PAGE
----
separation-stress paradigm. Psychopharmacology (Berl) 181: 153–159.
24. Kikusui T, Winslow JT, Mori Y (2006) Social buffering: relief from stress and
anxiety. Philos Trans R Soc Lond B Biol Sci 361: 2215–2228.
25. Bouchet H, Blois-Heulin C, Pellier AS, Zuberbu ¨hler K, Lemasson A (2012)
Acoustic variability and individual distinctiveness in the vocal repertoire of red-
capped mangabeys (Cercocebus torquatus). J Comp Psychol 126: 45–56.
26. Konishi M (1963) The role of auditory feedback in the vocal behavior of the
domestic fowl. Zeitschrift fur Tierpsychologie 20: 349–367.
27. Field SE, Rickard NS, Toukhsati SR, Gibbs ME (2007) Maternal hen calls
modulate memory formation in the day-old chick: the role of noradrenaline.
Neurobiol Learn Mem 88: 321–330.
28. Bolhuis JJ (1999) Early learning and the development of filial preferences in the
chick. Behav Brain Res 98: 245–252.
29. Ellis JM, Riters LV (2012) Vocal parameters that indicate threat level correlate
with FOS immunolabeling in social and vocal control brain regions. Brain
Behav Evol 79: 128–140.
30. Kent JP (1989) On the Acoustic Basis of Recognition of the Mother Hen by the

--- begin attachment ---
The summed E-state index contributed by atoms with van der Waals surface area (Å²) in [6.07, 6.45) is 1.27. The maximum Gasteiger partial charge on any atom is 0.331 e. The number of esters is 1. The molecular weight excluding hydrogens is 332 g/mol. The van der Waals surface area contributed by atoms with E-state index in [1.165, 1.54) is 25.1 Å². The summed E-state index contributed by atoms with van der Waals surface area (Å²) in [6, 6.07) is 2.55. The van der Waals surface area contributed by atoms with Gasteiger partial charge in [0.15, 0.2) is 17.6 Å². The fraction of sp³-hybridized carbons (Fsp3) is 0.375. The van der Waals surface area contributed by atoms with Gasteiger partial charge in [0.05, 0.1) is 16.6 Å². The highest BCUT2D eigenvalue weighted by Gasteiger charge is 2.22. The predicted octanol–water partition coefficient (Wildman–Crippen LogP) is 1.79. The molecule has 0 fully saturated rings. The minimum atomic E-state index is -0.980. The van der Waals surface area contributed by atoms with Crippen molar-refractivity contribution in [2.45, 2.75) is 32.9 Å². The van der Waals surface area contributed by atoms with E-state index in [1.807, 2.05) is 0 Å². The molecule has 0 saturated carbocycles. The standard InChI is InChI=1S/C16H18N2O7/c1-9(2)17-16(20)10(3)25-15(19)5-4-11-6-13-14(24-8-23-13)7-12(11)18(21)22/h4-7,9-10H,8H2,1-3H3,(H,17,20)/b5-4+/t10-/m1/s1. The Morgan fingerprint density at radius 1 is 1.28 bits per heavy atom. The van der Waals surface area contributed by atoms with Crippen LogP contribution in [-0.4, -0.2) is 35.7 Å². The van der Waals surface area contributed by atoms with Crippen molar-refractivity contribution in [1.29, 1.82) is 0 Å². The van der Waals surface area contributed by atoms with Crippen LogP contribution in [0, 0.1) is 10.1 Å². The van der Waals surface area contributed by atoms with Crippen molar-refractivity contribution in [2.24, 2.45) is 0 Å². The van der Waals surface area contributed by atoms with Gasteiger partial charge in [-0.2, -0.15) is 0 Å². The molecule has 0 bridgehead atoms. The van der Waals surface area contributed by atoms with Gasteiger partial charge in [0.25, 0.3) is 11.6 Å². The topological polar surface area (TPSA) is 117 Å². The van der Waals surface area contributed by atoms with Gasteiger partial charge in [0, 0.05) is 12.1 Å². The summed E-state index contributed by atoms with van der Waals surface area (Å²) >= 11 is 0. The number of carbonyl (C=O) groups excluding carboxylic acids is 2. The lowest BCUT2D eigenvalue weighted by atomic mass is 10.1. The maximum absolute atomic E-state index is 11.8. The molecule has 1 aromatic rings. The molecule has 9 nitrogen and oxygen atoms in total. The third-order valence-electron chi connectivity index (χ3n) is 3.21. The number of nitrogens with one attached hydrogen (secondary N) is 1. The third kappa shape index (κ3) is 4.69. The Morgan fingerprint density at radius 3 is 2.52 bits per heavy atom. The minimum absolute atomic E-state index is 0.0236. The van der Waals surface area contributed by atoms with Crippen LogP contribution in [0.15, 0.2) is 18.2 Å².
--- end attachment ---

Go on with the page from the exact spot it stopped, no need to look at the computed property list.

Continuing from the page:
Chick in the Domestic-Fowl (Gallus-Gallus). Behaviour 108: 1–9.
31. Marx G, Leppelt J, Ellendorff F (2001) Vocalisation in chicks (Gallus gallus
dom.) during stepwise social isolation. Applied Animal Behaviour Science 75:
32. Yazaki Y, Matsushima T, Aoki K (1999) Testosterone modulates stimulation-
induced calling behavior in Japanese quails. J Comp Physiol A 184: 13–19.
33. Panksepp J (2011) Cross-species affective neuroscience decoding of the primal
affective experiences of humans and related animals. PlosOne 6: e21236.
34. Kosfeld M, Heinrichs M, Zak PJ, Fischbacher U, Fehr E (2005) Oxytocin
increases trust in humans. Nature 435: 673–676.
35. Ellis JM, Riters LV (2012) Vocal parameters that indicate threat level correlate
with FOS immunolabeling in social and vocal control brain regions. Brain
Behav Evol 79: 128–140.
36. Bolhuis JJ (1999) Development of perceptual mechanisms in birds: predisposi-
tions and imprinting. In: Bolhuis JJ, Hogan JA eds. The development of animal
behavior, A reader. Oxford: Blackwell Publishers Ltd. pp. 176–191.
Familiarity Perception in Peer Sociality
PLOS ONE | www.plosone.org8 March 2013 | Volume 8 | Issue 3 | e58847